Rotary Eco Gardens, Cornwall, Ontario, Canada
May 30, 2010
Columbine – Double-flowered Aquilegia × hybrida
January 22, 2011
It’s a little chilly out today (minus 25 C or minus 15 F) and I was wistfully going through the archives, wishing it was Spring. But Spring is quite a while away.
Variations found of the same species, all within about a 20 foot radius.
With thanks to www.science24.org
Aquilegia (Columbine; from Latin columba “dove”) is a genus of about 60-70 species of perennial plants that are found in meadows, woodlands, and at higher altitudes throughout the Northern Hemisphere, known for the spurred petals of their flowers.
The genus name Aquilegia is derived from the Latin word for eagle (aquila), because the shape of the flower petals are said to resemble an eagle’s claw.
“Columbine” is derived from the Latin word for pigeon (columba).
Fruit is a follicle.
Columbines are closely related to plants in the genera Actaea (baneberries) and Aconitum (wolfsbanes/monkshoods), which like Aquilegia produce cardiogenic toxins.
They are used as food plants by some Lepidoptera (butterflies and moths) caterpillars. These are mainly of noctuid moths – noted for feeding on many poisonous plants without harm – like Cabbage Moth (Mamestra brassicae), Dot Moth (Melanchra persicariae) and Mouse Moth (Amphipyra tragopoginis). The Engrailed (Ectropis crepuscularia), a geometer moth, also uses columbine as larval foodplant.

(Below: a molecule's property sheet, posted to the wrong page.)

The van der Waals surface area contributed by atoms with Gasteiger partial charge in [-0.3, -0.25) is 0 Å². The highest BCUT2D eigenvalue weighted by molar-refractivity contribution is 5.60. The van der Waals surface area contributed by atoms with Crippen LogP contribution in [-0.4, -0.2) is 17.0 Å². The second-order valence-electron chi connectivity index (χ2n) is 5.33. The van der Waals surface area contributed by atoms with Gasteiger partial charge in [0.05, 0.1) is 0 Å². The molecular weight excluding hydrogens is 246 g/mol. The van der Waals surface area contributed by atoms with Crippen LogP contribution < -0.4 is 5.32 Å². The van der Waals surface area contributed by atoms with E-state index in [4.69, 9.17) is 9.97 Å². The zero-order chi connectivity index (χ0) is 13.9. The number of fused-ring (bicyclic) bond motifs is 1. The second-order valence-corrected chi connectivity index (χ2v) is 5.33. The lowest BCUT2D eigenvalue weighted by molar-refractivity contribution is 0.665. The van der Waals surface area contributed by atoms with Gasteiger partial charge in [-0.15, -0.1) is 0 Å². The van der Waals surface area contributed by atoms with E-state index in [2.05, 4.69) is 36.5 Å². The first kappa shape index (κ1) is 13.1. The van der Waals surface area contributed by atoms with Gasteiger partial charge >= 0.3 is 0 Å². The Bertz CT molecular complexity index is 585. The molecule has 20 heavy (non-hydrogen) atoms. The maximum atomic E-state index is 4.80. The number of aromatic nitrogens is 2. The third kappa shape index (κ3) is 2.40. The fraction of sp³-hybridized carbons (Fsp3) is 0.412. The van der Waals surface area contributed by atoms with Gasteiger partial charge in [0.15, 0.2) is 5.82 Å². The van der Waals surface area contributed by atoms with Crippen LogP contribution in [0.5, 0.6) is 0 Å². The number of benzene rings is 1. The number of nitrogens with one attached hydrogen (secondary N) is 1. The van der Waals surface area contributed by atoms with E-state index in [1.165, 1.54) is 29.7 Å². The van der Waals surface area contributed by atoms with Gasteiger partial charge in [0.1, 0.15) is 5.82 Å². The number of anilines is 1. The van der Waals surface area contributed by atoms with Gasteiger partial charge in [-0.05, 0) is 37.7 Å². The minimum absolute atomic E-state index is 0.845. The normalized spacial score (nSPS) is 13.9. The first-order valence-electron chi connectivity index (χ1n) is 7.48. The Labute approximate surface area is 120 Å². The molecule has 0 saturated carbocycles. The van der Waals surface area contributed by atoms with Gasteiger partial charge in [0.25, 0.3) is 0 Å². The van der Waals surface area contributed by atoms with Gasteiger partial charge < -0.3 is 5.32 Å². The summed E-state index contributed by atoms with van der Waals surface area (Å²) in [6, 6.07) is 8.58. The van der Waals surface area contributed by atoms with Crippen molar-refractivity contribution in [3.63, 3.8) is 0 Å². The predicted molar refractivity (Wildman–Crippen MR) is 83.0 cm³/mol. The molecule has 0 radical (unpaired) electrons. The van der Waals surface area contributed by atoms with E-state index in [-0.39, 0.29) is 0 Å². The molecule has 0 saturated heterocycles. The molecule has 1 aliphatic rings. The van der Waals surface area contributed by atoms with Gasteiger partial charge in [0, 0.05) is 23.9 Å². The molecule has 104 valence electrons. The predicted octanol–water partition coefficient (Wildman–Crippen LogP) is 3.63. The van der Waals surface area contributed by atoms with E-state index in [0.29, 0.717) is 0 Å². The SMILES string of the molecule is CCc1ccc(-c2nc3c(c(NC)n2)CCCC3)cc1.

The flowers of various species of Colombine were consumed in moderation by Native Americans as a condiment with other fresh greens, and are reported to be very sweet, and safe if consumed in small quantities. The plant’s seeds and roots are highly poisonous however, and contain cardiogenic toxins which cause both severe gastroenteritis and heart palpitations if consumed as food. Native Americans used very small amounts of Aquilegia root as an effective treatment for ulcers. However, the medical use of this plant is better avoided due to its high toxicity; columbine poisonings may be fatal.
Sony Alpha 700, Sigma 28 to 300 at 300 mm, circular polarizer
iso 100, spot metered, F6.7, 1/15 second
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